Courts of law are well suited to take public discourse to this level. This is especially why, when the Delhi High Court ascribed mal-intent to the petitioners who filed this case, it struck a body blow to fostering civil engagement between those who held differing positions. Even the most ardent advocate of the Central Vista project would admit, perhaps in a private moment, the sheer travesty of building a landmark national complex in the midst of the worst pandemic the city has ever seen. Especially at a time when up to 395 people were dying in Delhi every day, many for lack of oxygen in hospitals, to insist on continuing construction appeared unseemly and cruel.
Undoubtedly the petition, couched in the language of law, was expressing this sentiment. The court was well within its authority to dismiss it. But to order the petitioner to pay costs of one lakh rupees for filing a “motivated petition” with “ill-intent” exacerbated the acrimony already present between supporters and opponents of this project. Just so that the significance of this order is clear — courts, even when faced with public interest litigations filed by proxies of politicians or persons seeking publicity, rarely order any costs. To make an exception in this case leaves the court looking like a combatant when it ought instead to have been a healer.
So what does this mean for the Central Vista project? It was always clear from the manner in which the government besieged itself once criticism of the project began that the rebuild was going to continue, one way or another. The pandemic, however, provided an opportune pretext to pause, engage with critics, and build a reasonable consensus. This was not to be. Acrimony and dissension have become the real foundation stones of the new Central Vista.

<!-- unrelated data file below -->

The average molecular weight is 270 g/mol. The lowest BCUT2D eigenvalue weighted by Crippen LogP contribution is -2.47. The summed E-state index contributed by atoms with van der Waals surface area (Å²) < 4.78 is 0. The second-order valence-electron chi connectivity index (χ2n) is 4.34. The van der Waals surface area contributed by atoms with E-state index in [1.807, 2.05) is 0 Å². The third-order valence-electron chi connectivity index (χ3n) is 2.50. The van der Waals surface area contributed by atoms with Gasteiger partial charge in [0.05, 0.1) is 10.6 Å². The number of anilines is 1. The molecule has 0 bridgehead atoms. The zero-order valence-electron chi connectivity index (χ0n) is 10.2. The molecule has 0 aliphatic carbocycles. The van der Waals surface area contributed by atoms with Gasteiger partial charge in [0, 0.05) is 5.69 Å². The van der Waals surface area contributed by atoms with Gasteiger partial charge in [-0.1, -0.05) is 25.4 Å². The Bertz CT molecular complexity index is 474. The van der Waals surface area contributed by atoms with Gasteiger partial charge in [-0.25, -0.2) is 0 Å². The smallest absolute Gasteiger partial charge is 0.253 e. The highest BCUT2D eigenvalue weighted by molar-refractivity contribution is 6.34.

History reveals how such contested architectural projects often end up. In the early 19th century, John Soane was entrusted with rebuilding the law courts, office blocks for Parliament, the Bank of England and a Royal Entrance to the façade of the House of Lords in London. Bitter resentment greeted Soane’s selection as well as his designs. Despite objections, Soane completed his projects, much to the delight of Emperor George IV. But destiny had different ideas. Large parts of his rebuilding were destroyed in a fire in the Westminster Palace in 1834; the law courts were taken down in a few decades, and the Bank of England was demolished and replaced.
The new Central Vista promises to be grand and awe-inspiring, symbolizing the rising power of the nation. This is what Soane had set out to do in his own way — to build a capital worthy of a global empire. Willy-nilly, we have copied a colonial vision of power and grandeur, rather than coming up with something truly original — a new Central Vista that does not place the government but the citizens of India at its core.
That project would have taken a very different shape and if done well become an architectural landmark, not only for Delhi and India but the postcolonial global South. That, unfortunately, is unlikely to be. The fate of the new Central Vista is likelier to be the fate of John Soane’s buildings — contested in their conception, dividing opinion during their brief existence despite their architectural merits and, ultimately, forgotten. There is still time to learn from history and avoid this calamity.
Arghya Sengupta is Research Director, Vidhi Centre for Legal Policy. Views are personal